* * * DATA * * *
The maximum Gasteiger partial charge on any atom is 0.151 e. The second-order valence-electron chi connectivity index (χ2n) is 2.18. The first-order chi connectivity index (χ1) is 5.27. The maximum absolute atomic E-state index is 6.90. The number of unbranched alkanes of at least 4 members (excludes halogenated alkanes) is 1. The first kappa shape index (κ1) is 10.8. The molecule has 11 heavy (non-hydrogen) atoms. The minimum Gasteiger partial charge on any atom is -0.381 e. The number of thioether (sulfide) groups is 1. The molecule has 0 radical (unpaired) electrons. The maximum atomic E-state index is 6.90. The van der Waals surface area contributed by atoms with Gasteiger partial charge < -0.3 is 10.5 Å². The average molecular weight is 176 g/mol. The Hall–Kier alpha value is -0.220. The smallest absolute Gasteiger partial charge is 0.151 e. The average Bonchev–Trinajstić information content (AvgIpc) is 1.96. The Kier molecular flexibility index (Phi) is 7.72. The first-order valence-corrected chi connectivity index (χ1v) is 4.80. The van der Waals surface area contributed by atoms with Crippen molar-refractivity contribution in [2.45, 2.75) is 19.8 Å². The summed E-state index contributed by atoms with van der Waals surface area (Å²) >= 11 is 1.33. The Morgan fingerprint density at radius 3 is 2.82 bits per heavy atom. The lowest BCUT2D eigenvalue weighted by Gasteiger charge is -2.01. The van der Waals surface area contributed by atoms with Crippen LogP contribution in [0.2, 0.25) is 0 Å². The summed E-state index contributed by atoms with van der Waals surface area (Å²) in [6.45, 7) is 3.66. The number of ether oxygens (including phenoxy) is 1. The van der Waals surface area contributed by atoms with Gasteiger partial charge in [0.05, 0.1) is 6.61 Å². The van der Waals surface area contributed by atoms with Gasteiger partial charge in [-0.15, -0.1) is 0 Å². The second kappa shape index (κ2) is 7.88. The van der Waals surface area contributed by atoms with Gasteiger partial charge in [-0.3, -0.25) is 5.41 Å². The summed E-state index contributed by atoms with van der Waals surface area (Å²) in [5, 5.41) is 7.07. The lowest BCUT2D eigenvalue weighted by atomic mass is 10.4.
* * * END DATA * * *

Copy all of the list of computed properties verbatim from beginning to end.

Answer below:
The maximum Gasteiger partial charge on any atom is 0.151 e. The second-order valence-electron chi connectivity index (χ2n) is 2.18. The first-order chi connectivity index (χ1) is 5.27. The maximum absolute atomic E-state index is 6.90. The number of unbranched alkanes of at least 4 members (excludes halogenated alkanes) is 1. The first kappa shape index (κ1) is 10.8. The molecule has 11 heavy (non-hydrogen) atoms. The minimum Gasteiger partial charge on any atom is -0.381 e. The number of thioether (sulfide) groups is 1. The molecule has 0 radical (unpaired) electrons. The maximum atomic E-state index is 6.90. The van der Waals surface area contributed by atoms with Gasteiger partial charge < -0.3 is 10.5 Å². The average molecular weight is 176 g/mol. The Hall–Kier alpha value is -0.220. The smallest absolute Gasteiger partial charge is 0.151 e. The average Bonchev–Trinajstić information content (AvgIpc) is 1.96. The Kier molecular flexibility index (Phi) is 7.72. The first-order valence-corrected chi connectivity index (χ1v) is 4.80. The van der Waals surface area contributed by atoms with Crippen molar-refractivity contribution in [2.45, 2.75) is 19.8 Å². The summed E-state index contributed by atoms with van der Waals surface area (Å²) >= 11 is 1.33. The Morgan fingerprint density at radius 3 is 2.82 bits per heavy atom. The lowest BCUT2D eigenvalue weighted by Gasteiger charge is -2.01. The van der Waals surface area contributed by atoms with Crippen LogP contribution in [0.2, 0.25) is 0 Å². The summed E-state index contributed by atoms with van der Waals surface area (Å²) in [6.45, 7) is 3.66. The number of ether oxygens (including phenoxy) is 1. The van der Waals surface area contributed by atoms with Gasteiger partial charge in [0.05, 0.1) is 6.61 Å². The van der Waals surface area contributed by atoms with Gasteiger partial charge in [-0.15, -0.1) is 0 Å². The second kappa shape index (κ2) is 7.88. The van der Waals surface area contributed by atoms with Gasteiger partial charge in [-0.3, -0.25) is 5.41 Å². The summed E-state index contributed by atoms with van der Waals surface area (Å²) in [5, 5.41) is 7.07. The lowest BCUT2D eigenvalue weighted by atomic mass is 10.4.